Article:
A 30-year-old male asked:
Dr. Mark Wick
Specializes in Pathology
Testing for HPylori: About 4 weeks.
A 58-year-old female asked:
Dr. Mark Wick
Specializes in Pathology
Grey vomit: I need to know what other medical problems you have and what medications you are taking before answering. If you continue to vomit for more than 48 h... Read More
A 19-year-old female asked:
Dr. Mark Wick
Specializes in Pathology
Kidney stones: Recurrent kidney stones are usually a sign of an underlying metabolic disorder, such as hyperparathyroidism. You need to see an internist for a thoro... Read More
A 46-year-old female asked:
Dr. Mark Wick
Specializes in Pathology
Increased PTH: Unlikely, but possible... have you actually had a serum PTH level measured?
A 26-year-old female asked:
Dr. Mark Wick
Specializes in Pathology
Pregnant?: The best thing to do is get an over-the-counter pregnancy test. If it is negative and your symptoms continue, you need to consult your physician.
A 50-year-old female asked:
Dr. Mark Wick
Specializes in Pathology
Progestogen: Yes, those side effects are related to progestogens such as the drug you were given. They should subside in a short time.
A 28-year-old female asked:
Dr. Mark Wick
Specializes in Pathology
Sore abdomen: I can't speculate as to what is causing that problem. You need a physical examination by your doctor.
A 21-year-old male asked:
Dr. Mark Wick
Specializes in Pathology
Cannot say for sure: They could represent specks of blood from hemorrhoids, or the residua of foods you are eating. The best thing to do is consult your doctor and have a... Read More
A 43-year-old male asked:
Dr. Mark Wick
Specializes in Pathology
B12: I can think of no reason that your symptoms should be linked with the B12 injection. It would help to know WHY you were given the injection.
A 27-year-old female asked:
Dr. Mark Wick
Specializes in Pathology
Burning on urination: There are several potential explanations. Testing for Chlamydia, urinary tract infection, and chemical/mechanical irritation of the genitourinary tra... Read More
A 30-year-old female asked:
Dr. Mark Wick
Specializes in Pathology
Yellow eyes: Yellow eyes are a sign of high bilirubin. That substance is made in the liver. The presence of both a high cortisol and a high prolactin level sugge... Read More
A 25-year-old female asked:
Dr. Mark Wick
Specializes in Pathology
Eye problem: There are several potential causes for these symptoms, including lacrimal gland obstruction, thyroid disease, and rheumatological disorders. I recomm... Read More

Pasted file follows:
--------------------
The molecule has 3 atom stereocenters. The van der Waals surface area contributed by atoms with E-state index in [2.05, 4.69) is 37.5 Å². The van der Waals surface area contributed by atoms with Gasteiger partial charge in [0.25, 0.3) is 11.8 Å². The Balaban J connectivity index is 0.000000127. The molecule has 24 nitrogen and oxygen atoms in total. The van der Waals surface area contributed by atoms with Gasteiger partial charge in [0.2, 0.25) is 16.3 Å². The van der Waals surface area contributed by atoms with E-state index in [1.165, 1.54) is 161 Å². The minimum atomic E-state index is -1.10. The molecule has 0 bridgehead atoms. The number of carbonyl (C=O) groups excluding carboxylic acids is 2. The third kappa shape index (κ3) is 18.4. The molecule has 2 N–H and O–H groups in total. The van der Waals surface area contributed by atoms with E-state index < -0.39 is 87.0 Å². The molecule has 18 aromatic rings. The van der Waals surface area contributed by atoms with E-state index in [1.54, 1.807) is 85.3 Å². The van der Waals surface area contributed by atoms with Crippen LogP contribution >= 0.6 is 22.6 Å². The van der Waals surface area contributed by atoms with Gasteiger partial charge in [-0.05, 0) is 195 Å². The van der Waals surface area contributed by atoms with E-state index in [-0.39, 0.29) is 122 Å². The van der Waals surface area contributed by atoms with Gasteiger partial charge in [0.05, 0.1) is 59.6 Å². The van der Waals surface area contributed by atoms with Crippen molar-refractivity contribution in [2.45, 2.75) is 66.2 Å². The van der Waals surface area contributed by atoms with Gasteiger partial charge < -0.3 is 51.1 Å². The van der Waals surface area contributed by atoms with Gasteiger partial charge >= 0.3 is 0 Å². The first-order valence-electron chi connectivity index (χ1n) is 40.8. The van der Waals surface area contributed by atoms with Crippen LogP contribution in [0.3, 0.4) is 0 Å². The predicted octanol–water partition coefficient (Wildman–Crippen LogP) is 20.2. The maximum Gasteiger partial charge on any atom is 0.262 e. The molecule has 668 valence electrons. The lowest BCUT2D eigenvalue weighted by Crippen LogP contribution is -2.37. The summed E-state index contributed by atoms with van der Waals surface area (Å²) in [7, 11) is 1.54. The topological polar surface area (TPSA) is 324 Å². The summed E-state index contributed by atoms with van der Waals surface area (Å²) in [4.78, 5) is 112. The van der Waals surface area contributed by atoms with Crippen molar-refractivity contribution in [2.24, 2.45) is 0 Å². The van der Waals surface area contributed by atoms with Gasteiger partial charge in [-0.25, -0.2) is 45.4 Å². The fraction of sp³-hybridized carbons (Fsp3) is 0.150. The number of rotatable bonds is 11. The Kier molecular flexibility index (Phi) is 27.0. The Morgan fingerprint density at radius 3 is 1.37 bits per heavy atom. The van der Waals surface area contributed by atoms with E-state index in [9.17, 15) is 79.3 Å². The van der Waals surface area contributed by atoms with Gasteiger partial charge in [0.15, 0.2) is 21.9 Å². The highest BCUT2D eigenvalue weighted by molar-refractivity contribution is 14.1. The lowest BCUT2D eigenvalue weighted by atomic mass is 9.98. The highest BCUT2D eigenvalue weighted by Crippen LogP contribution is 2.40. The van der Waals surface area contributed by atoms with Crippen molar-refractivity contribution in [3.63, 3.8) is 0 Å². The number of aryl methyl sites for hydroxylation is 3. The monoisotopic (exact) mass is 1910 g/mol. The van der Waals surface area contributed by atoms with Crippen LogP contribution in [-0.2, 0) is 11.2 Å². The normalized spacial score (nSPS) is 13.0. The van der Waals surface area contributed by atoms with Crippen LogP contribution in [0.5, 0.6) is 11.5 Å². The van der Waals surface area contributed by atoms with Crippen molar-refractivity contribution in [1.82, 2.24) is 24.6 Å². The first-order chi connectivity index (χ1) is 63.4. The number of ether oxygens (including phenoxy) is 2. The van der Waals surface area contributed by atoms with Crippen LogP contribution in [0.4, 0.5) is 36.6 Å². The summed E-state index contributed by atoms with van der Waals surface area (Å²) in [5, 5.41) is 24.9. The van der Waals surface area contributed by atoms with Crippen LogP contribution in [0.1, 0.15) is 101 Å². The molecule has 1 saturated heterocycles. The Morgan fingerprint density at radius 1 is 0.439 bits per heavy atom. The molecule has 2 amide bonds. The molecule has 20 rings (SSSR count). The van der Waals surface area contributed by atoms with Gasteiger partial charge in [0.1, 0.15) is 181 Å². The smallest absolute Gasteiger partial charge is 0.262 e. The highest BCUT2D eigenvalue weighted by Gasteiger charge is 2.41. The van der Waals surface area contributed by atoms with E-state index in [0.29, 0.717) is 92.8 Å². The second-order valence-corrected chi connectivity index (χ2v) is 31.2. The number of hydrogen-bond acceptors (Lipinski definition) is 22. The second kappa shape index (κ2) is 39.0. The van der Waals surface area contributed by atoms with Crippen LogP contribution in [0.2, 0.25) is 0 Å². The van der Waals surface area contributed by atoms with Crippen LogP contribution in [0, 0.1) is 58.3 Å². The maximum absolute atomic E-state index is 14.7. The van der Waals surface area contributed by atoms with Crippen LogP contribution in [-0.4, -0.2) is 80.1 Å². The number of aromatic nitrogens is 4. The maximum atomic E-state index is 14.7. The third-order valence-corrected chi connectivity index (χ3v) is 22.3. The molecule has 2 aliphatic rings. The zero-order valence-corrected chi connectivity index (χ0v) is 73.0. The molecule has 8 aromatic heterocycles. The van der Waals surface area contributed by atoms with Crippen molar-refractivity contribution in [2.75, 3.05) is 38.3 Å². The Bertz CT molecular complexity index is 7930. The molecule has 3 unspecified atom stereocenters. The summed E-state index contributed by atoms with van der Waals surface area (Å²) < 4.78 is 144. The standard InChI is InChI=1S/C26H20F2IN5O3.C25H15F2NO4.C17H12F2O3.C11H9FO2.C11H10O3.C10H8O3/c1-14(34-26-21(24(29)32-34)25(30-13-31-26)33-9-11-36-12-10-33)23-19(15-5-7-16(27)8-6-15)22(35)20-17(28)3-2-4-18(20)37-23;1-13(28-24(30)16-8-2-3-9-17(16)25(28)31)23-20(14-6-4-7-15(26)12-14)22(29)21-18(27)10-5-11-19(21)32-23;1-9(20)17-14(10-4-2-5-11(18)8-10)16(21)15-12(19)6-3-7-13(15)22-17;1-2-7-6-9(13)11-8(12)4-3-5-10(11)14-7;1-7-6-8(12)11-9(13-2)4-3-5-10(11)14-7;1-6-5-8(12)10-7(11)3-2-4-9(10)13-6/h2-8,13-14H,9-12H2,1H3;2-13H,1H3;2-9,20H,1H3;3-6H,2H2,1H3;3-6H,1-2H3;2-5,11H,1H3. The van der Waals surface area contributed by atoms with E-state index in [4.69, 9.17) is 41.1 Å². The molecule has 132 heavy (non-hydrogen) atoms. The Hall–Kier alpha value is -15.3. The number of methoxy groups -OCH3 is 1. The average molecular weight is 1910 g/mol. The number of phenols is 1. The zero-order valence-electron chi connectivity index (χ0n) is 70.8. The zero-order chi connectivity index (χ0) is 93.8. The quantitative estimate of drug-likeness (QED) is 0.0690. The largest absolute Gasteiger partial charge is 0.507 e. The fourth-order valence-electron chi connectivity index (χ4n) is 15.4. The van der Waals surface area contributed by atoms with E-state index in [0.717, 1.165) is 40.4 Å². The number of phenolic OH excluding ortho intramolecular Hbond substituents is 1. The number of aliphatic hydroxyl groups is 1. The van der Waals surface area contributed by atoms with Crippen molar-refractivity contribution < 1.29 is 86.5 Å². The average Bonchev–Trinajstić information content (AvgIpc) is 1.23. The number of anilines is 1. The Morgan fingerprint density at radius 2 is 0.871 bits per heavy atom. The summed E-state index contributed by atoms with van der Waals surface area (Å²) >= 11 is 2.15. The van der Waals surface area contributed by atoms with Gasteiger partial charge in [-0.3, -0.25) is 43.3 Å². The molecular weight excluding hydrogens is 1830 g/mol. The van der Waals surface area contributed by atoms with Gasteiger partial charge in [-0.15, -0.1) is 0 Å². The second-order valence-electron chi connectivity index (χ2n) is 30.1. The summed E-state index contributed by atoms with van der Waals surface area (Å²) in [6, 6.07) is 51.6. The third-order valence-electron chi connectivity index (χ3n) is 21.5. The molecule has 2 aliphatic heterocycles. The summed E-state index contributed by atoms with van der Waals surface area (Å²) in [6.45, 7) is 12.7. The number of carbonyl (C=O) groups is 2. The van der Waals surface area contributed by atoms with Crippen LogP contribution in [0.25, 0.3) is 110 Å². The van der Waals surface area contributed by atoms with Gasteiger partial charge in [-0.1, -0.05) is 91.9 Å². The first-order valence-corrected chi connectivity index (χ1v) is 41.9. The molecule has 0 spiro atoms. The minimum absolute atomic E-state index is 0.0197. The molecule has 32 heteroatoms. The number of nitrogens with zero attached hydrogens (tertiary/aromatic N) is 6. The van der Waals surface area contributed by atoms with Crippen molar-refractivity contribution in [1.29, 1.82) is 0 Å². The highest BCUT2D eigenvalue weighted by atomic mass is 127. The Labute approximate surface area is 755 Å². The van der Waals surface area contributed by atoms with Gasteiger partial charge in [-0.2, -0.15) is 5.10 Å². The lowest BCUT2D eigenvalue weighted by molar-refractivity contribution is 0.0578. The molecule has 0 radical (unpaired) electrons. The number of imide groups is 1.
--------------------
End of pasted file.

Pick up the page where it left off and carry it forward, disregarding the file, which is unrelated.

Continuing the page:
A 58-year-old female asked:
Dr. Mark Wick
Specializes in Pathology
Medicines: I need to know why those medications are being given and what your mother's general medical problems include.
A 26-year-old female asked:
Dr. Mark Wick
Specializes in Pathology
Muscle source: A problem with your skeletal muscles (e.g., myositis) could be the cause of those findings. More specific tests are required.
A 22-year-old female asked:
Dr. Mark Wick
Specializes in Pathology
HPV: You apparently tested positively for a "high-risk" strain of HPV. Regular Pap smears and gynecologic examination are recommended, but there is no nee... Read More
A 25-year-old female asked:
Dr. Mark Wick
Specializes in Pathology
Blood counts: There are several potential explanations for this constellation of findings. These include a primary bone marrow problem, pernicious anemia, and side... Read More
A 47-year-old female asked:
Dr. Mark Wick
Specializes in Pathology
Blood diarrhea: Those findings suggest infectious diarrhea. You need to consult your physician and have a stool examination and culture.
A 34-year-old female asked:
Dr. Mark Wick
Specializes in Pathology
Mole on genitals: It needs to be examined by your doctor, and possibly biopsied.
A male asked:
Dr. Mark Wick
Specializes in Pathology
Acne scars: Unfortunately, no. Acne scars require a long time to remodel, and it may be necessary to get treatment for them by a dermatologist.
A 23-year-old female asked:
Dr. Mark Wick
Specializes in Pathology
I need more info: In order to answer, I need to know the context. I'm assuming that you wish to have a pregnancy... is that correct?

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Testimonials
Recommendations and Thank you notes are endorsements given from patients or other doctors.

1
Recommendations
18
Thank you notes
HealthTap member
Nov 26, 2015
I am grateful for this doctor this Thanksgiving!
HealthTap member
Thanks doc . I 've read further and found that Rituximab is only given to patients with CAPS? I don't have CAPS but resistant to anticoagulants. Will rituximab effective to this situation?
HealthTap member
This made me feel good. Thanks! End of life. Mom is now in the process of dying. Hospice says 72 hous or less.
HealthTap member
This was very helpful. Thanks! Thank you very much for your kind response. I will try this.

Education & Training

Residency

MAYO CLINIC

Awards